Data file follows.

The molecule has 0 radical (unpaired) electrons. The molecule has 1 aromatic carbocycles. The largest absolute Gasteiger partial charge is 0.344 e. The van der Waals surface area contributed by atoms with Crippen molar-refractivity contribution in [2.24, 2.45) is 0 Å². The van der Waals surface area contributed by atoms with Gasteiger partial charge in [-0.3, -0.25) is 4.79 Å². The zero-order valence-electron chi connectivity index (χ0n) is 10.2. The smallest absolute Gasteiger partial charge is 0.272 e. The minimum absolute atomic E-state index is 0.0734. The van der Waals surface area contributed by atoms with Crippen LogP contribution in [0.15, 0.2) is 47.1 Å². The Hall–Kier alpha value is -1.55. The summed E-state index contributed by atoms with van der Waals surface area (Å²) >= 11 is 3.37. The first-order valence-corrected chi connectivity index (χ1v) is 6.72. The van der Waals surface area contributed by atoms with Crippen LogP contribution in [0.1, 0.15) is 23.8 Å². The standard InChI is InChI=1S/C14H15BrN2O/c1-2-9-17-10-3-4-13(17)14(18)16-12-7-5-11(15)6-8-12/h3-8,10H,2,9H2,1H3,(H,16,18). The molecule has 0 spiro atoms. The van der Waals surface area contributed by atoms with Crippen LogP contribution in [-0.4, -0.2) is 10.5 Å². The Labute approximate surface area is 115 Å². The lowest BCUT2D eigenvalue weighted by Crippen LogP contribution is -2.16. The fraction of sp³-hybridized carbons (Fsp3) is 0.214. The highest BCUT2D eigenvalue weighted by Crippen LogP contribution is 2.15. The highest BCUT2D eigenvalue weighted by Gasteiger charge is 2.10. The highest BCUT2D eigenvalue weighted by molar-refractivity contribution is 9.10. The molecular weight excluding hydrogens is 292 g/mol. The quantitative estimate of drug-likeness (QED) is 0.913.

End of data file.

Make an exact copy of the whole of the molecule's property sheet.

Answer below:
The molecule has 0 radical (unpaired) electrons. The molecule has 1 aromatic carbocycles. The largest absolute Gasteiger partial charge is 0.344 e. The van der Waals surface area contributed by atoms with Crippen molar-refractivity contribution in [2.24, 2.45) is 0 Å². The van der Waals surface area contributed by atoms with Gasteiger partial charge in [-0.3, -0.25) is 4.79 Å². The zero-order valence-electron chi connectivity index (χ0n) is 10.2. The smallest absolute Gasteiger partial charge is 0.272 e. The minimum absolute atomic E-state index is 0.0734. The van der Waals surface area contributed by atoms with Crippen LogP contribution in [0.15, 0.2) is 47.1 Å². The Hall–Kier alpha value is -1.55. The summed E-state index contributed by atoms with van der Waals surface area (Å²) >= 11 is 3.37. The first-order valence-corrected chi connectivity index (χ1v) is 6.72. The van der Waals surface area contributed by atoms with Crippen LogP contribution in [0.1, 0.15) is 23.8 Å². The standard InChI is InChI=1S/C14H15BrN2O/c1-2-9-17-10-3-4-13(17)14(18)16-12-7-5-11(15)6-8-12/h3-8,10H,2,9H2,1H3,(H,16,18). The molecule has 0 spiro atoms. The van der Waals surface area contributed by atoms with Crippen LogP contribution in [-0.4, -0.2) is 10.5 Å². The Labute approximate surface area is 115 Å². The lowest BCUT2D eigenvalue weighted by Crippen LogP contribution is -2.16. The fraction of sp³-hybridized carbons (Fsp3) is 0.214. The highest BCUT2D eigenvalue weighted by Crippen LogP contribution is 2.15. The highest BCUT2D eigenvalue weighted by Gasteiger charge is 2.10. The highest BCUT2D eigenvalue weighted by molar-refractivity contribution is 9.10. The molecular weight excluding hydrogens is 292 g/mol. The quantitative estimate of drug-likeness (QED) is 0.913.